The sticker price of something can also really skew how you perceive that item’s worth. In the end, though, only you know how badly you want to own something.

4. Be Respectful and Courteous

Always respect the seller. They are offering you an opportunity to shop, have fun, grab a souvenir that will forever remind you of this trip. Don’t ruin that with a bad attitude. Same goes for the rules. Always follow the rules. Respect the haggling process. Remember, this is a dance. It will likely take time, so don’t rush the process. Honor it and enjoy the experience of getting to participate. Haggle when you feel it makes sense, but don’t lowball, either. Offering too low of a price, especially depending on the item, can be really disrespectful.

Finally, keep it light and easy. This is your vacation and their livelihood. And while you know your geek girl loves souvenirs, these are just souvenirs. Don’t create such drama and tension that everyone leaves miserable and unfulfilled. In the end, you want something they have. They get to determine what it is worth to them, just like you get to determine what it is worth to you.

5. Talk to the Decision Maker

When you are haggling, make sure you’re haggling with the decision maker. Not everyone working that shop will have the authority to negotiate. Or even negotiate to what you feel is a reasonable rate. Haggling is a labor of love and you definitely don’t want to go through the motions only to find that they need to get permission from someone else.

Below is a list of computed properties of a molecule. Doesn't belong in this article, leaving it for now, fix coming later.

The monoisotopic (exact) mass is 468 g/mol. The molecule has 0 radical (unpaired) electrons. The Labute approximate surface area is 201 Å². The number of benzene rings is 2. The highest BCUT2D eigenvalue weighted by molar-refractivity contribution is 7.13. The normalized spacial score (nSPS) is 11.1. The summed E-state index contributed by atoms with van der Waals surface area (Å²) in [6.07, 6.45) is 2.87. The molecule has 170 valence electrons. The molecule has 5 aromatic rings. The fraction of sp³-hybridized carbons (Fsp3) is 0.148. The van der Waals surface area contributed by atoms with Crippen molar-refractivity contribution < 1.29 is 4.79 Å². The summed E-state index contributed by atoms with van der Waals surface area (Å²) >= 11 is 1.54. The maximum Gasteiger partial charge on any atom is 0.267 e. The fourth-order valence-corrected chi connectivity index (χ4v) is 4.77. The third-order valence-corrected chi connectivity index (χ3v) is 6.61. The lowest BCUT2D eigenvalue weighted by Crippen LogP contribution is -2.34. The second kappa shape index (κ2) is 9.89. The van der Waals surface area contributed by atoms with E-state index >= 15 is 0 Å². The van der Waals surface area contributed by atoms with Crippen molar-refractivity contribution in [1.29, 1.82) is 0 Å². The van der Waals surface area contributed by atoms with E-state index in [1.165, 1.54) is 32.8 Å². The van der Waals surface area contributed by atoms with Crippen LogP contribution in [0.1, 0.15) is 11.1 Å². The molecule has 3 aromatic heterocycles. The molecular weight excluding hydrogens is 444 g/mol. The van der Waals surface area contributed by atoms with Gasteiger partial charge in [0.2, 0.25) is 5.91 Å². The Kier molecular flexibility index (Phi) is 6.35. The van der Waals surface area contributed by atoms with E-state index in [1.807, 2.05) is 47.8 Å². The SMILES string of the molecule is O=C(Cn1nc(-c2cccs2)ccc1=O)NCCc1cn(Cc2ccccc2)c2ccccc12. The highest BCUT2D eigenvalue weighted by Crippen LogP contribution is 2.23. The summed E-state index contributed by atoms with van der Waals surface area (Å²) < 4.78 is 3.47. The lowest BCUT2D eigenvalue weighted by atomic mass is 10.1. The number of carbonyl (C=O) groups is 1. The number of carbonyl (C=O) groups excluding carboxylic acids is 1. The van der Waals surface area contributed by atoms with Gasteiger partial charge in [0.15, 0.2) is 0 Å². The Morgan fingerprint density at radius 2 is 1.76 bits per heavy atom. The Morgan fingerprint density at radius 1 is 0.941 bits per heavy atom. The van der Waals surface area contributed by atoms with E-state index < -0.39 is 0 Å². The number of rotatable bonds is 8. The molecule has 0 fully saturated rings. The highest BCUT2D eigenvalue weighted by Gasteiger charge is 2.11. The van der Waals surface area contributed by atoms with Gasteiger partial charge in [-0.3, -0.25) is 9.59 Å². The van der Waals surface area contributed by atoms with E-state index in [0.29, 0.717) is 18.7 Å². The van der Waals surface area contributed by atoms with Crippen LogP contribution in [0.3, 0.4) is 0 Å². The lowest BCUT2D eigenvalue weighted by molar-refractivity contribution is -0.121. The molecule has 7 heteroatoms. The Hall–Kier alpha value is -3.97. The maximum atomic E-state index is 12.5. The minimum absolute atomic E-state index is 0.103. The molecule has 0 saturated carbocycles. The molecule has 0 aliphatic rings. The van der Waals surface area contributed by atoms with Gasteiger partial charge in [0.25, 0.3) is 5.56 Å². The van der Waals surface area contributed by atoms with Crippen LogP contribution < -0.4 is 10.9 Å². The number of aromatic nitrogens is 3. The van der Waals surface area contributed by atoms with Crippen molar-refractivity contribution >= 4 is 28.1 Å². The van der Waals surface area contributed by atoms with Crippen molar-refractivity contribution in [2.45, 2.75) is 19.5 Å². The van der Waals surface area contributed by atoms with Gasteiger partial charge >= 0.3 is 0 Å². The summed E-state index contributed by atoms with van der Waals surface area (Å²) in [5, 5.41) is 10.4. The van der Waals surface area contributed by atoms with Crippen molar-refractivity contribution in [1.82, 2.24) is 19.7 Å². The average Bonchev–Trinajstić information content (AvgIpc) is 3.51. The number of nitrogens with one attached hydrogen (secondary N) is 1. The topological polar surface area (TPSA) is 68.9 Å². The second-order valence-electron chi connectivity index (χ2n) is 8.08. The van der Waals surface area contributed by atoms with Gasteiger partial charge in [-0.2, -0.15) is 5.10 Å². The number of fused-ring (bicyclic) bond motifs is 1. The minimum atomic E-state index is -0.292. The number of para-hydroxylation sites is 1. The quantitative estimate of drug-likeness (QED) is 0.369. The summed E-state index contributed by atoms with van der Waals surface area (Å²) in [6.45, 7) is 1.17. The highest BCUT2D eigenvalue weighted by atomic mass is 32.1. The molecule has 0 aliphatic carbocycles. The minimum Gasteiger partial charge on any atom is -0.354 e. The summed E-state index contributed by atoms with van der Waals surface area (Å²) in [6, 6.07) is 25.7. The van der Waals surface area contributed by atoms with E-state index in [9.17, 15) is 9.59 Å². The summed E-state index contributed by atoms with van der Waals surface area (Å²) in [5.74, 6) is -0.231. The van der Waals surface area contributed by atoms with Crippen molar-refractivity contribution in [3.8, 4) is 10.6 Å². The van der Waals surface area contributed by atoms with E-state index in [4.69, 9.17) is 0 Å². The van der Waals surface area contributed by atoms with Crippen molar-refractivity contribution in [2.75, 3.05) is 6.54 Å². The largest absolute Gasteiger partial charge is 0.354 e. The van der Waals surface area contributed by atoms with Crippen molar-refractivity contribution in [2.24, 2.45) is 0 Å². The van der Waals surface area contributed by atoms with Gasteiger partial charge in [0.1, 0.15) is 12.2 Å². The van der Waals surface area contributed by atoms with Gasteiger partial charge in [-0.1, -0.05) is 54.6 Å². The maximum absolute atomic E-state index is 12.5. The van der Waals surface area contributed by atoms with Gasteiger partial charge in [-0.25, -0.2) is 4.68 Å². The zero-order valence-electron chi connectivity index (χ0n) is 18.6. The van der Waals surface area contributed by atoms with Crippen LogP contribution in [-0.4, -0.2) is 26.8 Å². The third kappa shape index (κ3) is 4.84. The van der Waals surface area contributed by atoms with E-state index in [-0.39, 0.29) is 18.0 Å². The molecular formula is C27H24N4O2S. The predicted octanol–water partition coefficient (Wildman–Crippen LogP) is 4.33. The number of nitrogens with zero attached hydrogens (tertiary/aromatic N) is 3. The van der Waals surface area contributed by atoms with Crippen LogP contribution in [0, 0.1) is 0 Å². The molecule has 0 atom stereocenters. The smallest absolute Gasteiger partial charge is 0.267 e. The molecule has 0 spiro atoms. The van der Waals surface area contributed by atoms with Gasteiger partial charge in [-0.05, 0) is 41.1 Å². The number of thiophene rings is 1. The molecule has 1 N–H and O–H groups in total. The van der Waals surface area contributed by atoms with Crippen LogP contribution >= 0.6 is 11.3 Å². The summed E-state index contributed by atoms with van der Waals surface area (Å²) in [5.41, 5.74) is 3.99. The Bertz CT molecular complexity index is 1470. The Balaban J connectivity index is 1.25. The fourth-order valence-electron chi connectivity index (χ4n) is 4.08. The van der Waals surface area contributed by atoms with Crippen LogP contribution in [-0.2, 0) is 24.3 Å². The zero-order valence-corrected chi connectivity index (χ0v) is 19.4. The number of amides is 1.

Not sure who the decision maker is? Ask honestly. Tell them. “I’m interested in this item, but the price is a bit too high. Are you the boss here?”

6. Determine the Seller’s Lowest Price

Once you’ve done your research, determined a fair market value for the item you want, and decided how much it’s worth to you, you can work on figuring out the seller’s lowest price. The easiest way to do that is to ask for their real lowest price. If that’s still not aligned with what you feel comfortable paying, tell them that and leave. If there is a real lowest price, they’ll let you know before you get too far.

7. Always Ask for a Bundle

Creative problem solving is always a strong tool while haggling. Want a better price, but just not finding that middle ground with the seller? See if they’ll give you a deal for multiple items. Sellers are often more motivated to give you a better price break if you’re willing to buy more items. This is just like a shop that offers a 15% discount if you spend $50, but a 20% discount if you spend $200. The more you spend, especially over multiple items, the more the seller will be motivated to keep the sale.

8. Have Cash Available